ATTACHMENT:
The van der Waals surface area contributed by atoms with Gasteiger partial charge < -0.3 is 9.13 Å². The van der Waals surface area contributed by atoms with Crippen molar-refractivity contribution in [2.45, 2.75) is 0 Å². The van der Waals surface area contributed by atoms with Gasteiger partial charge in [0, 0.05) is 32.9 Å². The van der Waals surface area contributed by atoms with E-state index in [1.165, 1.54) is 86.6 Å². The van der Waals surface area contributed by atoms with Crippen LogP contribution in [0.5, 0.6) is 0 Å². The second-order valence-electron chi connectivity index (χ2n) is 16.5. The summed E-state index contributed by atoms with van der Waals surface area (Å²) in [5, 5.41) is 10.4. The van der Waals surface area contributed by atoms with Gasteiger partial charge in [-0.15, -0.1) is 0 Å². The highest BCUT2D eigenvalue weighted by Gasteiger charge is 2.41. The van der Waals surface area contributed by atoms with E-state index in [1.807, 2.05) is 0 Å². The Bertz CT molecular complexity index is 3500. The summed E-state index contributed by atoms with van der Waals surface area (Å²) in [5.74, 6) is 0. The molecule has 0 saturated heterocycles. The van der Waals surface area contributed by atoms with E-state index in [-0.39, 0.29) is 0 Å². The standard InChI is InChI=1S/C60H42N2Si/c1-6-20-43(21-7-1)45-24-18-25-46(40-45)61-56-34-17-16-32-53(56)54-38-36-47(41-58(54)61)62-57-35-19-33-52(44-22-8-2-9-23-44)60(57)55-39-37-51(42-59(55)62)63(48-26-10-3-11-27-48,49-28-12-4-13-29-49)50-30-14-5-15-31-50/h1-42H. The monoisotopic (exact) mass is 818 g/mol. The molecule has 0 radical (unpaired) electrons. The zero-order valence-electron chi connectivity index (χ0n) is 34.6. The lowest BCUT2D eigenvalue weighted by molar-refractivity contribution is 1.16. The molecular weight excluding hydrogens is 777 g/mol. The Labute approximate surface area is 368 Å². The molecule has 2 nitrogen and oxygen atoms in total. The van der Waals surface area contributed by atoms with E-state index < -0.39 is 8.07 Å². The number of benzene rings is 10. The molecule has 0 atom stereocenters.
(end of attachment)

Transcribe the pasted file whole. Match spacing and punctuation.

The van der Waals surface area contributed by atoms with Gasteiger partial charge < -0.3 is 9.13 Å². The van der Waals surface area contributed by atoms with Crippen molar-refractivity contribution in [2.45, 2.75) is 0 Å². The van der Waals surface area contributed by atoms with Gasteiger partial charge in [0, 0.05) is 32.9 Å². The van der Waals surface area contributed by atoms with E-state index in [1.165, 1.54) is 86.6 Å². The van der Waals surface area contributed by atoms with Crippen LogP contribution in [0.5, 0.6) is 0 Å². The second-order valence-electron chi connectivity index (χ2n) is 16.5. The summed E-state index contributed by atoms with van der Waals surface area (Å²) in [5, 5.41) is 10.4. The van der Waals surface area contributed by atoms with Gasteiger partial charge in [-0.15, -0.1) is 0 Å². The highest BCUT2D eigenvalue weighted by Gasteiger charge is 2.41. The van der Waals surface area contributed by atoms with E-state index in [1.807, 2.05) is 0 Å². The Bertz CT molecular complexity index is 3500. The summed E-state index contributed by atoms with van der Waals surface area (Å²) in [5.74, 6) is 0. The molecule has 0 saturated heterocycles. The van der Waals surface area contributed by atoms with E-state index in [-0.39, 0.29) is 0 Å². The standard InChI is InChI=1S/C60H42N2Si/c1-6-20-43(21-7-1)45-24-18-25-46(40-45)61-56-34-17-16-32-53(56)54-38-36-47(41-58(54)61)62-57-35-19-33-52(44-22-8-2-9-23-44)60(57)55-39-37-51(42-59(55)62)63(48-26-10-3-11-27-48,49-28-12-4-13-29-49)50-30-14-5-15-31-50/h1-42H. The monoisotopic (exact) mass is 818 g/mol. The molecule has 0 radical (unpaired) electrons. The zero-order valence-electron chi connectivity index (χ0n) is 34.6. The lowest BCUT2D eigenvalue weighted by molar-refractivity contribution is 1.16. The molecular weight excluding hydrogens is 777 g/mol. The Labute approximate surface area is 368 Å². The molecule has 2 nitrogen and oxygen atoms in total. The van der Waals surface area contributed by atoms with E-state index < -0.39 is 8.07 Å². The number of benzene rings is 10. The molecule has 0 atom stereocenters.